A Little Off Center

By Jason Stockmann -

One of the things that I have found to be challenging for younger keepers is how to position for corner kicks. To be fair, younger field players have a rough go at it as well…they tend to either be milling around aimlessly or almost on the goal line as if the ball will go right to them and, boom, winning goal and MVP!

The keeper however is not just one of the multitude. During a corner, the keeper is a focal point – you are in his or her house and it is their job to protect that house at all costs. But like any good protection system, your foundation has to be set up correctly.

Many younger keepers gravitate to either the close post or right in the middle of the goal line. While we know the close post position is a no-no, at least the middle of the goal line is close. Coaches have different preferences, but I’m going to show you a couple activities around where I would prefer keepers to place themselves.

The drill I offer up today is one I call “A Little Off Center” and it offers the following benefits:

  • Goalkeepers – field strategy, decision making, communication, dexterity
  • Field players – set piece tactics; field placement; keeper communication

I like this drill for keepers because it helps them learn how to set up for and stay aware of the penalty area and the field players during a corner kick.

I like this drill for field players because it helps the players with field tactics for corner kicks both from an attacking defending perspective.

This drill can also help with keeper-field player communication and trust.


Players: one or two keepers; two or more field players
Gear needed: penalty box area with goal; 6-10 soccer balls


We start this drill out simply – one keeper, two defenders, one attacker (kicker). This simplicity helps establish simple positioning for the keeper where the defenders guard the posts (about 6 inches inside the post and inches off the line) and the keeper learns to position themselves just back of center and just off the line, giving them the broadest sphere of influence (yellow lines/arc) while still ‘staying safe’ as the diagram below shows.

With the players set up like this, have the kicker take some corners. The keeper should make the appropriate save (catch, punch, etc.) while the defenders basically just stand in place. This helps simulate what the keeper has to work with directly around him.


And now here’s the beauty of this drill….that’s all it takes for the basics. Once your keeper is comfortable with this and making solid decisions and saves, then simply add things to the basic equation such as (some example diagrams follow):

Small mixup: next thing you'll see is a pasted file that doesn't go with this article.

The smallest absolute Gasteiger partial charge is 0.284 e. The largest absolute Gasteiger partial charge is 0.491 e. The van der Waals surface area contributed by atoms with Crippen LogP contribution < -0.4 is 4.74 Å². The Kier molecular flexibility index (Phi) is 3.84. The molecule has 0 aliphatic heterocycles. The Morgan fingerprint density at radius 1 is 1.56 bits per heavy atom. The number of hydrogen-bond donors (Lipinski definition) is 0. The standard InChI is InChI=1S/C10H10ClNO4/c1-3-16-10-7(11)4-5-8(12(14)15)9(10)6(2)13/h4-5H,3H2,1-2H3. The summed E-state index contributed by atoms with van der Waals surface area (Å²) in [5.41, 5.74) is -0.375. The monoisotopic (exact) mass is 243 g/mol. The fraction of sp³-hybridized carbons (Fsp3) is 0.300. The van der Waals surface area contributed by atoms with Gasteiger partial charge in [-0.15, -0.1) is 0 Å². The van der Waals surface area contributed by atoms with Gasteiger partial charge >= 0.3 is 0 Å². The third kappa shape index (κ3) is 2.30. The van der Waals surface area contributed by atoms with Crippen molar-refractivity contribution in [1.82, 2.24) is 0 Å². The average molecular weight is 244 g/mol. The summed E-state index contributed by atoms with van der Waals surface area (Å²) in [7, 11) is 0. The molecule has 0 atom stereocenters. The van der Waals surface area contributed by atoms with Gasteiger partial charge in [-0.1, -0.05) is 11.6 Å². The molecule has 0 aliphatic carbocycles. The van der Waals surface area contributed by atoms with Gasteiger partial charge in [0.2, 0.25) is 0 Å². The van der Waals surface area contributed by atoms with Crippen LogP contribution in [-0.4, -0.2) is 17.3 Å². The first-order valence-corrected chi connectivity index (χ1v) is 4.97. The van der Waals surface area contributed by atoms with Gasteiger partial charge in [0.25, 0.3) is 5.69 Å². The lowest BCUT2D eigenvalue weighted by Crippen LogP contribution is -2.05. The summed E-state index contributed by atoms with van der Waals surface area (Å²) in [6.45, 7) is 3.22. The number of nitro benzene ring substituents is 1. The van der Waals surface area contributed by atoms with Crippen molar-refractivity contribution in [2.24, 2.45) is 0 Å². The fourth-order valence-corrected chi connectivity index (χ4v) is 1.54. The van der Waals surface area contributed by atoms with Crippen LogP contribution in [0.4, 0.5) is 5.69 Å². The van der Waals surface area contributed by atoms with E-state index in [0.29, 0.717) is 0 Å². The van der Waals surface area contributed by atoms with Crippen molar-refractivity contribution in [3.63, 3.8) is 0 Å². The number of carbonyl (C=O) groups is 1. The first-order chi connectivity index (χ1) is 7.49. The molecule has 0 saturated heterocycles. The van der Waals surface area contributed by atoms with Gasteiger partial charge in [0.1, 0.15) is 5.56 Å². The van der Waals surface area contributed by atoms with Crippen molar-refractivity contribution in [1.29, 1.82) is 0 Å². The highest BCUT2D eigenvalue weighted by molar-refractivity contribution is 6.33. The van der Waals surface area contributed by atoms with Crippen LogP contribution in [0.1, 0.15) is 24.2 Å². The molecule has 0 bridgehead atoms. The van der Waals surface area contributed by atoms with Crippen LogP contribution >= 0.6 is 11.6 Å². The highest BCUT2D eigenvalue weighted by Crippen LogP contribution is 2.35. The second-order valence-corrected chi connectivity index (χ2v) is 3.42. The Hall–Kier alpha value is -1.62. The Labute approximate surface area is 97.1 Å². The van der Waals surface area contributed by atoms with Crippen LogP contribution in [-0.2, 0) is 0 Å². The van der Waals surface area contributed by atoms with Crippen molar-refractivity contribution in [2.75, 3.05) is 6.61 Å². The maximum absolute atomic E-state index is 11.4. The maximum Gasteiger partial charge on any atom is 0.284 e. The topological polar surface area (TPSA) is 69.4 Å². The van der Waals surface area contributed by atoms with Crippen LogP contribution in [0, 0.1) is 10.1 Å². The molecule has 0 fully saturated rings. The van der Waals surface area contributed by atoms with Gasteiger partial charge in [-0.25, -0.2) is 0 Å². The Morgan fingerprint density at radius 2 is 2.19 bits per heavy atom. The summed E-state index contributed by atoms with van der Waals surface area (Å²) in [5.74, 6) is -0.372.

• More players – Add mobile defenders and attackers
  • Change up attacking patterns – attackers just standing around waiting for the kick, attackers running in from the top of the box or the sides as the kick is taken, etc.
  • Vary the corner kicks – have kickers use both feet, have them do in-swingers and out-swingers, have them place the ball close to the goal, by the spot, close side/far side, etc.
  • Switch sides – will help keepers work on their strong and weaker sides
  • Level of difficulty – use players only as obstacles or use them in a game-like scenario with shooting, passing, etc.


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The whole purpose of this drill is teach keepers a solid way to control their goal/penalty box during a corner kick, and doing so in a progressive manner – start simple, add complexity. While this may not be the only method, staying just back of center with defenders at the posts covers a lot of space and helps ensure keepers and players alike are aware of the dangers.

There isn’t much fitness built in to this drill unfortunately – this drill is one of those that is more focused on technique and tactics than getting the fitness work in.


  • Aside from the items above, you could add in a point system to make this more of a game (i.e. any goals count as one, any saves count as one, etc.)
  • Add a second kicker on the opposite side and rapid-fire kicks back and forth into the box to help create confusion and encourage split-second decisions

By Jason Stockman - Coach at Missouri Rush

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